Sean McKessy, Chief, Securities and Exchange Commission’s Office of the Whistleblower, Division of Enforcement discussed a recent split between the circuits this webcast broadcast last Thursday by TheCorporateCounsel.net. The split concerns whether the Dodd-Frank Act prohibits employer retaliation only against “whistleblowers”, who are defined as:
. . . any individual who provides, or 2 or more individuals acting jointly who provide, information relating to a violation of the securities laws to the [Securities and Exchange] Commission, in a manner established, by rule or regulation, by the Commission.
15 U.S.C. §78u-6(a)(6) (emphasis added). The SEC, however, decided to ignore the statute and adopt a different definition of “whistleblower” with respect to it its anti-retaliation rules. According to the SEC, a whistleblower need not provide information to it. Rather, it need only provide information in a manner described in the Dodd-Frank Act.
The Fifth Circuit Court of Appeals, in an opinion authored by Judge Jennifer Walker Elrod, held that because the statute is unambiguous and therefore “we must reject the SEC’s expansive interpretation of the term ‘whistleblower’ for purposes of the whistleblower-protection provision”. Asadi v. G.E. Energy United States, L.L.C., 720 F.3d 620, 630 (5th Cir. 2013). A split in the Circuits arose earlier this month when the Second Circuit Court of Appeals decided to defer to the SEC’s Interpretation. Berman v. Neo@Ogilvy LLC, 2015 U.S. App. LEXIS 16071 (2d Cir. Sept. 10, 2015).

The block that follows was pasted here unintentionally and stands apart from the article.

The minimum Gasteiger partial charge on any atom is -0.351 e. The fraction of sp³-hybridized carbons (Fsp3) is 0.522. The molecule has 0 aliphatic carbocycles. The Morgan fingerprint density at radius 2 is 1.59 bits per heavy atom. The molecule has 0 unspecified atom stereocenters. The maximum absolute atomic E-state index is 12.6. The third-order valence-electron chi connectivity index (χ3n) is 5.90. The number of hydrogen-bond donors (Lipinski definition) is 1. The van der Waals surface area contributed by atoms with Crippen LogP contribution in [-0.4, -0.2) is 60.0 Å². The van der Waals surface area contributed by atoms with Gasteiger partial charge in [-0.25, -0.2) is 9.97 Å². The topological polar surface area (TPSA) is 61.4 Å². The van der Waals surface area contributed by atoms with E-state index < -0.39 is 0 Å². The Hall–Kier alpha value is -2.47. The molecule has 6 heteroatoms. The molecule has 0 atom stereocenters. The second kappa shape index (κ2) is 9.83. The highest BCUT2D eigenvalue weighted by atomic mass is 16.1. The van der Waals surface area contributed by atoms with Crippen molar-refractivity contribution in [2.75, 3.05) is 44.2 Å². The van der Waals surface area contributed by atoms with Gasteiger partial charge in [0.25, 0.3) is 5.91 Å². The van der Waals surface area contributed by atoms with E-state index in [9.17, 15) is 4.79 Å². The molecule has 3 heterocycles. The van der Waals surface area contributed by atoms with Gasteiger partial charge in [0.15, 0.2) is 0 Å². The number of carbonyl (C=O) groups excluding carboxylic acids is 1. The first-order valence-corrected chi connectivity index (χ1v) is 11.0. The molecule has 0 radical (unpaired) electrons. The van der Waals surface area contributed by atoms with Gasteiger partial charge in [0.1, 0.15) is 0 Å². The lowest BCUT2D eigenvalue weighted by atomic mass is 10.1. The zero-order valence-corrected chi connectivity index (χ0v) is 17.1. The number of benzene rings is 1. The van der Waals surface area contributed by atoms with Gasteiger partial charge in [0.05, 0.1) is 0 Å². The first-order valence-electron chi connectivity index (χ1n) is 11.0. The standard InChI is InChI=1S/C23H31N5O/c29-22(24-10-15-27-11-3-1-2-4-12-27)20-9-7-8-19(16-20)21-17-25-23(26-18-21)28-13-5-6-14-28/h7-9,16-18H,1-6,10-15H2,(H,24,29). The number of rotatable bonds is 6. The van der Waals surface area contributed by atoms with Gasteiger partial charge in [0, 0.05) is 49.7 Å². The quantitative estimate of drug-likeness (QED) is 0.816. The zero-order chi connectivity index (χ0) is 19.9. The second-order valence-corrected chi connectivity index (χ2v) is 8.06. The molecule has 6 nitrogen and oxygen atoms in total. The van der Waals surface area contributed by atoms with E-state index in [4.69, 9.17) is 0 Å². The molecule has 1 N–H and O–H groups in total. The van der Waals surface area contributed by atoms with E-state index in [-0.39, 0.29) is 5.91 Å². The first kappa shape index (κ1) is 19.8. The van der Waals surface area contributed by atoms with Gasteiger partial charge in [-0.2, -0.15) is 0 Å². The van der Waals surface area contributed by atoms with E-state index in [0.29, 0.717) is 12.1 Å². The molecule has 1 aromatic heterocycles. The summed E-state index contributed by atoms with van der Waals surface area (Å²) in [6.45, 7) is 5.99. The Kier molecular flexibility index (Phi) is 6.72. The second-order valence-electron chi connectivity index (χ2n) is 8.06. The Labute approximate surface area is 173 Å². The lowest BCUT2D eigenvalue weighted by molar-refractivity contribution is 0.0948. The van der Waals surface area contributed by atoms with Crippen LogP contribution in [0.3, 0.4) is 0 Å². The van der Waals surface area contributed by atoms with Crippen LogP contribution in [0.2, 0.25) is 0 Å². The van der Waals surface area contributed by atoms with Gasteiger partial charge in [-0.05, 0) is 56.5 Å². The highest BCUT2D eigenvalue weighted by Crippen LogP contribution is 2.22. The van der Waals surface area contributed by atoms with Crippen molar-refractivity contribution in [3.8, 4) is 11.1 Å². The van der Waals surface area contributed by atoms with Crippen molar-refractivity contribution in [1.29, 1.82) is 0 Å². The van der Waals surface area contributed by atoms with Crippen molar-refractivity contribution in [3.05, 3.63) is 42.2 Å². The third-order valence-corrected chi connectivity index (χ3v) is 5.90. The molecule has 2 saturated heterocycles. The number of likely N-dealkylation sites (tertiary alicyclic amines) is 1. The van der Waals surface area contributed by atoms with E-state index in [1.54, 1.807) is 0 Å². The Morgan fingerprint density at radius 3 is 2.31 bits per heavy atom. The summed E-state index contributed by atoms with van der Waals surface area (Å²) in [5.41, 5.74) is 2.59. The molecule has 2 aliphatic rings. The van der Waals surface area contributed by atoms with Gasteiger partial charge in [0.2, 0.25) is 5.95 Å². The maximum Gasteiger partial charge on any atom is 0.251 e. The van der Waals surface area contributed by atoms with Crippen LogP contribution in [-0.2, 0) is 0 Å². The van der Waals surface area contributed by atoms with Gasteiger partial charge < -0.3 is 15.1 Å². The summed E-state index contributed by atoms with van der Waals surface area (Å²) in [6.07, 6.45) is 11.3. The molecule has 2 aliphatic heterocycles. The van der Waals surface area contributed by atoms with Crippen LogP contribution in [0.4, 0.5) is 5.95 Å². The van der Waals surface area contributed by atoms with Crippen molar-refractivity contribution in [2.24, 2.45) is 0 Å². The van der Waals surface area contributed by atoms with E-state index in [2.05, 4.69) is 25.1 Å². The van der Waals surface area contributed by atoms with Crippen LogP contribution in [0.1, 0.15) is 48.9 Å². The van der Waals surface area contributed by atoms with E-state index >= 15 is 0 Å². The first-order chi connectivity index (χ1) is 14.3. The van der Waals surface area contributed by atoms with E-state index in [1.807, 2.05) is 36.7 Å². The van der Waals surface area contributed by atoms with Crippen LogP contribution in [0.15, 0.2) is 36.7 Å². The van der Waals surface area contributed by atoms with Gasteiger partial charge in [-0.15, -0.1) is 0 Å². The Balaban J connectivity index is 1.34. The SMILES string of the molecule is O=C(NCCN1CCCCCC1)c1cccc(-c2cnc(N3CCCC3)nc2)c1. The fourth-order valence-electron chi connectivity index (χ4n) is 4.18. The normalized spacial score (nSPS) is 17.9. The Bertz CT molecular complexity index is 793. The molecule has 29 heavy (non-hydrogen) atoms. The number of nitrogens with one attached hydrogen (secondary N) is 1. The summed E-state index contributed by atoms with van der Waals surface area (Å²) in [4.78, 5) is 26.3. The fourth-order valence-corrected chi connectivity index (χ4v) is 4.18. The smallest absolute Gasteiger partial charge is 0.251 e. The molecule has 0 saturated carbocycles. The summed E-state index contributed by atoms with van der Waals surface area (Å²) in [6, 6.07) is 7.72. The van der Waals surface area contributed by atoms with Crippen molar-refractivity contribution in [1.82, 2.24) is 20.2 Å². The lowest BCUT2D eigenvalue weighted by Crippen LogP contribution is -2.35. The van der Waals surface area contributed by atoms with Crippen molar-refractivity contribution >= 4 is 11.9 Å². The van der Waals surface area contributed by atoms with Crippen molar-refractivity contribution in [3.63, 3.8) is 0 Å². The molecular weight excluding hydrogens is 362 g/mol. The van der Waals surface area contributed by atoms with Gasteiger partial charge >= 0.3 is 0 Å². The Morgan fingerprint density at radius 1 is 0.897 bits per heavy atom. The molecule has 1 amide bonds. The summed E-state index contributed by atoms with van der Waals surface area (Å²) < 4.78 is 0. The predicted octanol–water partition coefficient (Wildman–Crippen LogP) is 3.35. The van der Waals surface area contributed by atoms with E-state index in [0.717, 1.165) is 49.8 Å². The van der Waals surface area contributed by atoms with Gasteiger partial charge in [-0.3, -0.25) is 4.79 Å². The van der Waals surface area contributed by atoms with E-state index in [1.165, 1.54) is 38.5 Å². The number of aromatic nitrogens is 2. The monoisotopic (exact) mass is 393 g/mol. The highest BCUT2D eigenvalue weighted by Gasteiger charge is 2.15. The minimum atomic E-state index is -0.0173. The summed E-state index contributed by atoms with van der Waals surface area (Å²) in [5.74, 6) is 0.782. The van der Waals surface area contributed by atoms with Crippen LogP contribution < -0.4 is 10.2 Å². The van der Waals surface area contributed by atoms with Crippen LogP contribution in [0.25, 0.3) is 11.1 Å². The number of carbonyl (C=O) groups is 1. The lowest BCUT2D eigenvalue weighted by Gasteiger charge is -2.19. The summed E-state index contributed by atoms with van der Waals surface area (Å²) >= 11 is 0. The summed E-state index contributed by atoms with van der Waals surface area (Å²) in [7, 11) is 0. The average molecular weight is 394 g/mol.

Here in California, we have our own split. Two U.S. District Court Judges have adopted the Fifth Circuit’s reasoning. Banko v. Apple Inc., 20 F. Supp. 3d 749 (N.D. Cal. 2013) and Davies v. Broadcom Corp., 2015 U.S. Dist. LEXIS 122812 (C.D. Cal. Sept. 8, 2015). Two other judges have declined to follow Asadi. Somers v. Digital Realty Trust, Inc., 2015 U.S. Dist. LEXIS 97132 (N.D. Cal. July 22, 2015) and Connolly v. Remkes, 2014 U.S. Dist. LEXIS 153439 (N.D. Cal. Oct. 28, 2014).